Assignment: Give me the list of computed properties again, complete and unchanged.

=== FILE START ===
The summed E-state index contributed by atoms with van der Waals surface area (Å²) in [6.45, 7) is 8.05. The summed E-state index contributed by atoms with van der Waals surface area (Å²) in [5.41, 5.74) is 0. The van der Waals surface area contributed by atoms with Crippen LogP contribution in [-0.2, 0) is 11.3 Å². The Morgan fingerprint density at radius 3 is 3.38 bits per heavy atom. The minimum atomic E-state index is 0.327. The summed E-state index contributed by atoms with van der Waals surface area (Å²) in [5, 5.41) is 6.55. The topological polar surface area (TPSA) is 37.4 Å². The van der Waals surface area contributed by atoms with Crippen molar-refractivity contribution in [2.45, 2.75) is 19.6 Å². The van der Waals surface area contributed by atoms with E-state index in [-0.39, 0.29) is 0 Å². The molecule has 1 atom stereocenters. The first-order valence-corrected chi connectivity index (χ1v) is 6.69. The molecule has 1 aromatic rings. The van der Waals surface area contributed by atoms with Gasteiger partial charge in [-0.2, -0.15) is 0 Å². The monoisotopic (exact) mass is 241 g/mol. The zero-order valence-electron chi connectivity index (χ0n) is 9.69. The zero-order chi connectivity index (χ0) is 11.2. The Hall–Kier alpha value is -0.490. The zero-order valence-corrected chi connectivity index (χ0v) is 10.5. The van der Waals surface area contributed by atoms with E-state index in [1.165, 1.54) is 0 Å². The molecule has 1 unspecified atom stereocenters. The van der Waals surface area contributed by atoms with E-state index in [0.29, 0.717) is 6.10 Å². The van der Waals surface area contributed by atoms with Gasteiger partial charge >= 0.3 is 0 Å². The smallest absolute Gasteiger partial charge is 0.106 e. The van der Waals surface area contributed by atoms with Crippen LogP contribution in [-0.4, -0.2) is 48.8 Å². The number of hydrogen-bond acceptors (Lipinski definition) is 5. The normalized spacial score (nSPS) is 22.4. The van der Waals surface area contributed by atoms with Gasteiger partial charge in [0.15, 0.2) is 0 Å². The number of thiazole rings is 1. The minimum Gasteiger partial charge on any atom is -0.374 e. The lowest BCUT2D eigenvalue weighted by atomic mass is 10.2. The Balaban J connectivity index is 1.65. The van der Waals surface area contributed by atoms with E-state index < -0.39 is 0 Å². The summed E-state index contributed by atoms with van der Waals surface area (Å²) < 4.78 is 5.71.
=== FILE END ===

The summed E-state index contributed by atoms with van der Waals surface area (Å²) in [6.45, 7) is 8.05. The summed E-state index contributed by atoms with van der Waals surface area (Å²) in [5.41, 5.74) is 0. The van der Waals surface area contributed by atoms with Crippen LogP contribution in [-0.2, 0) is 11.3 Å². The Morgan fingerprint density at radius 3 is 3.38 bits per heavy atom. The minimum atomic E-state index is 0.327. The summed E-state index contributed by atoms with van der Waals surface area (Å²) in [5, 5.41) is 6.55. The topological polar surface area (TPSA) is 37.4 Å². The van der Waals surface area contributed by atoms with Crippen molar-refractivity contribution in [2.45, 2.75) is 19.6 Å². The van der Waals surface area contributed by atoms with E-state index in [-0.39, 0.29) is 0 Å². The molecule has 1 atom stereocenters. The first-order valence-corrected chi connectivity index (χ1v) is 6.69. The molecule has 1 aromatic rings. The van der Waals surface area contributed by atoms with Gasteiger partial charge in [-0.2, -0.15) is 0 Å². The monoisotopic (exact) mass is 241 g/mol. The zero-order valence-electron chi connectivity index (χ0n) is 9.69. The zero-order chi connectivity index (χ0) is 11.2. The Hall–Kier alpha value is -0.490. The zero-order valence-corrected chi connectivity index (χ0v) is 10.5. The van der Waals surface area contributed by atoms with E-state index in [1.165, 1.54) is 0 Å². The molecule has 1 unspecified atom stereocenters. The van der Waals surface area contributed by atoms with E-state index in [0.29, 0.717) is 6.10 Å². The van der Waals surface area contributed by atoms with Gasteiger partial charge >= 0.3 is 0 Å². The smallest absolute Gasteiger partial charge is 0.106 e. The van der Waals surface area contributed by atoms with Crippen LogP contribution in [-0.4, -0.2) is 48.8 Å². The number of hydrogen-bond acceptors (Lipinski definition) is 5. The normalized spacial score (nSPS) is 22.4. The van der Waals surface area contributed by atoms with Gasteiger partial charge in [0.15, 0.2) is 0 Å². The number of thiazole rings is 1. The minimum Gasteiger partial charge on any atom is -0.374 e. The lowest BCUT2D eigenvalue weighted by atomic mass is 10.2. The Balaban J connectivity index is 1.65. The van der Waals surface area contributed by atoms with E-state index < -0.39 is 0 Å². The summed E-state index contributed by atoms with van der Waals surface area (Å²) < 4.78 is 5.71.